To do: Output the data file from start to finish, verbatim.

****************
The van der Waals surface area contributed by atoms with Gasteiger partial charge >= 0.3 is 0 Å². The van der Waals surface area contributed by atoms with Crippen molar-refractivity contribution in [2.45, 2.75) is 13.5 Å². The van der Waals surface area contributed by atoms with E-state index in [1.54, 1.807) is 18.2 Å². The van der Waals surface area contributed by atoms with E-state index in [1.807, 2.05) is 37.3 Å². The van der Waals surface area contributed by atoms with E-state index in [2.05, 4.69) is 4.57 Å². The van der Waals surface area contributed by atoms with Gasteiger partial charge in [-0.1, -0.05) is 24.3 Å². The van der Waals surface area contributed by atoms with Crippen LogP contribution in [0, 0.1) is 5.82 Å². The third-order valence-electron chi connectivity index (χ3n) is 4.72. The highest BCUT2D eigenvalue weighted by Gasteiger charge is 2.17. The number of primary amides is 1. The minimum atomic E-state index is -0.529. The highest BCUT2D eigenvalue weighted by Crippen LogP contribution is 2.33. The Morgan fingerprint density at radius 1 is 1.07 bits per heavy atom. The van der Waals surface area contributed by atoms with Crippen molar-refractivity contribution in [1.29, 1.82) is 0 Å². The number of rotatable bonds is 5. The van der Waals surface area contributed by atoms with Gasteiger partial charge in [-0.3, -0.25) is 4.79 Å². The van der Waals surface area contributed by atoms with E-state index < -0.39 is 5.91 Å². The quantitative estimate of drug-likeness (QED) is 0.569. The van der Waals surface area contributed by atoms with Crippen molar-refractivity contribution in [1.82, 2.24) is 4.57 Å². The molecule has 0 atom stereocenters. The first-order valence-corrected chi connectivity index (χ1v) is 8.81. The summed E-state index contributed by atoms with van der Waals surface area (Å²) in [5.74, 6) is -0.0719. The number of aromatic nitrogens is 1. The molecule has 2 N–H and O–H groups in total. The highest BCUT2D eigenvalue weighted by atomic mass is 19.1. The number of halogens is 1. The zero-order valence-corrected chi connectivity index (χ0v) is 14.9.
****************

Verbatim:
The van der Waals surface area contributed by atoms with Gasteiger partial charge >= 0.3 is 0 Å². The van der Waals surface area contributed by atoms with Crippen molar-refractivity contribution in [2.45, 2.75) is 13.5 Å². The van der Waals surface area contributed by atoms with E-state index in [1.54, 1.807) is 18.2 Å². The van der Waals surface area contributed by atoms with E-state index in [1.807, 2.05) is 37.3 Å². The van der Waals surface area contributed by atoms with E-state index in [2.05, 4.69) is 4.57 Å². The van der Waals surface area contributed by atoms with Gasteiger partial charge in [-0.1, -0.05) is 24.3 Å². The van der Waals surface area contributed by atoms with Crippen LogP contribution in [0, 0.1) is 5.82 Å². The third-order valence-electron chi connectivity index (χ3n) is 4.72. The highest BCUT2D eigenvalue weighted by Gasteiger charge is 2.17. The number of primary amides is 1. The minimum atomic E-state index is -0.529. The highest BCUT2D eigenvalue weighted by Crippen LogP contribution is 2.33. The Morgan fingerprint density at radius 1 is 1.07 bits per heavy atom. The van der Waals surface area contributed by atoms with Crippen molar-refractivity contribution in [1.29, 1.82) is 0 Å². The number of rotatable bonds is 5. The van der Waals surface area contributed by atoms with Gasteiger partial charge in [-0.3, -0.25) is 4.79 Å². The van der Waals surface area contributed by atoms with E-state index < -0.39 is 5.91 Å². The quantitative estimate of drug-likeness (QED) is 0.569. The van der Waals surface area contributed by atoms with Crippen molar-refractivity contribution in [1.82, 2.24) is 4.57 Å². The molecule has 0 atom stereocenters. The first-order valence-corrected chi connectivity index (χ1v) is 8.81. The summed E-state index contributed by atoms with van der Waals surface area (Å²) in [5.74, 6) is -0.0719. The number of aromatic nitrogens is 1. The molecule has 2 N–H and O–H groups in total. The highest BCUT2D eigenvalue weighted by atomic mass is 19.1. The number of halogens is 1. The zero-order valence-corrected chi connectivity index (χ0v) is 14.9.